The objectives of storm water management include controlling stream and river bank erosion, improving water quality, and controlling flooding. To achieve these objectives, the volume, flow rate, and pollutant load of runoff leaving a site after development must be controlled. The U-M meets these objectives by building a coordinated network of structural and non-structural storm water control measures that work together to reduce, convey, and treat storm water runoff.
- Non-structural Controls: Work practices to minimize the effects of storm water runoff such as street and parking lot sweeping, catch basin cleaning, early storm water planning for construction projects, employee training and storm drain labeling.
- Structural Controls: Infrastructure to control and manage storm water runoff. Examples of structural controls are included here: Storm Water Management at the University of Michigan
Past Project Storm Water Management Summaries: (Check back as more project information is added.)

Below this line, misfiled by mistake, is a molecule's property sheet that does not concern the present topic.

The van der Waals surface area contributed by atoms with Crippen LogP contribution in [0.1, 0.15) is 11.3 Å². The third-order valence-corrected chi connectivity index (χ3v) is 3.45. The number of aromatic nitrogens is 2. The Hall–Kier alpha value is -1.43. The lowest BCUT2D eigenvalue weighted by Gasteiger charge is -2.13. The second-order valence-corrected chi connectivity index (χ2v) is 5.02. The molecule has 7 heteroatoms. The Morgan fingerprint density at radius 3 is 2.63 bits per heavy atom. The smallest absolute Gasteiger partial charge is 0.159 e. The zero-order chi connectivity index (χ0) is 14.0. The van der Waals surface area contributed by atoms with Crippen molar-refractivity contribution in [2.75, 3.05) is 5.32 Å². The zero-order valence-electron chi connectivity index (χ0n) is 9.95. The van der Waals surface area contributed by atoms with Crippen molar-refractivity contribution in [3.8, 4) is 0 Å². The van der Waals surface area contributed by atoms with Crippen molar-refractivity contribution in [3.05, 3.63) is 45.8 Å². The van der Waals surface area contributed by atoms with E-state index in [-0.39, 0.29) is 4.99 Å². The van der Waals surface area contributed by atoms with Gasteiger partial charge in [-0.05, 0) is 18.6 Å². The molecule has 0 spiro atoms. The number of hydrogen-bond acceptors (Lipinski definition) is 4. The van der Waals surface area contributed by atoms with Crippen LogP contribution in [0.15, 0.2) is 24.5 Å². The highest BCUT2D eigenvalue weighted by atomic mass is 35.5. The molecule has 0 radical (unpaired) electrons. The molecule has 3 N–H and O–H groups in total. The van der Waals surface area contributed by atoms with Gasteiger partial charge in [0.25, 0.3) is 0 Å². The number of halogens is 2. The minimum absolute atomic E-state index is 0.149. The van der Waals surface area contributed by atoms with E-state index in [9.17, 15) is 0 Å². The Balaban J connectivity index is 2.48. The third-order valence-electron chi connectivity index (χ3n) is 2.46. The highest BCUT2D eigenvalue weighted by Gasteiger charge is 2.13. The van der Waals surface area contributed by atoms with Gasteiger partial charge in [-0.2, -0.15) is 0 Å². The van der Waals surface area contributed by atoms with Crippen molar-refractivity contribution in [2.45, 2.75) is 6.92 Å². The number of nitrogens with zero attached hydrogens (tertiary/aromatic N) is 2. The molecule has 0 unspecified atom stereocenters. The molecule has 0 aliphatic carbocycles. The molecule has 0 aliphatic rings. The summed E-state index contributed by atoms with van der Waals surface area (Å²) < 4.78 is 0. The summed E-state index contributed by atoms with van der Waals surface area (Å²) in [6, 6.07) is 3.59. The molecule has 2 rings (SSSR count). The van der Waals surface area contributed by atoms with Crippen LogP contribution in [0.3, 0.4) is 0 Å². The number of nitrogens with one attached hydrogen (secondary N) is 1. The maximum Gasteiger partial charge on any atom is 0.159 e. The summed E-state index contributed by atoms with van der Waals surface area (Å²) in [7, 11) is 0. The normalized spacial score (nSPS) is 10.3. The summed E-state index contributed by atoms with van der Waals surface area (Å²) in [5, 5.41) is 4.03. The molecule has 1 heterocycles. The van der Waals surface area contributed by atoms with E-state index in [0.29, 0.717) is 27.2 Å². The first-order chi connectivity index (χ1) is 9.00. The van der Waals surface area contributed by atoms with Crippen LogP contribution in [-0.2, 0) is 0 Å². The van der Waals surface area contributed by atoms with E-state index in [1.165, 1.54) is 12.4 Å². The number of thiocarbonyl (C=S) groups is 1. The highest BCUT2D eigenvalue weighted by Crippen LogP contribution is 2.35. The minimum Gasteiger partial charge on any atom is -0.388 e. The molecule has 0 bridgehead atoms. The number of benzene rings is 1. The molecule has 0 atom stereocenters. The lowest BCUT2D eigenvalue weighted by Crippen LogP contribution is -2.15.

- Eda U. Gerstacker Grove Infiltration Measures
- Central Campus Storm Water Infiltration System
- Ingalls Mall Underground Infiltration Basin
- Monroe Mall Underground Infiltration Basin
- Munger Graduate Residence Hall Infiltration Basin
- Stephen M. Ross School of Business Infiltration (Jeff T. Blau Hall)
- Mobility Transformation Facility (MCity)
- Stephen M. Ross School of Business (Main Bldg and Kresge Library)
Additionally, the Office of Campus Sustainability has developed a Visual Storm Water Story and maintains an interactive map of sustainable practices both highlighting storm water control measures installed on campus to help protect the Huron River. These practices include green roofs, porous surfaces, retention/detention basins, hydrodynamic separators, and infiltration-based practices.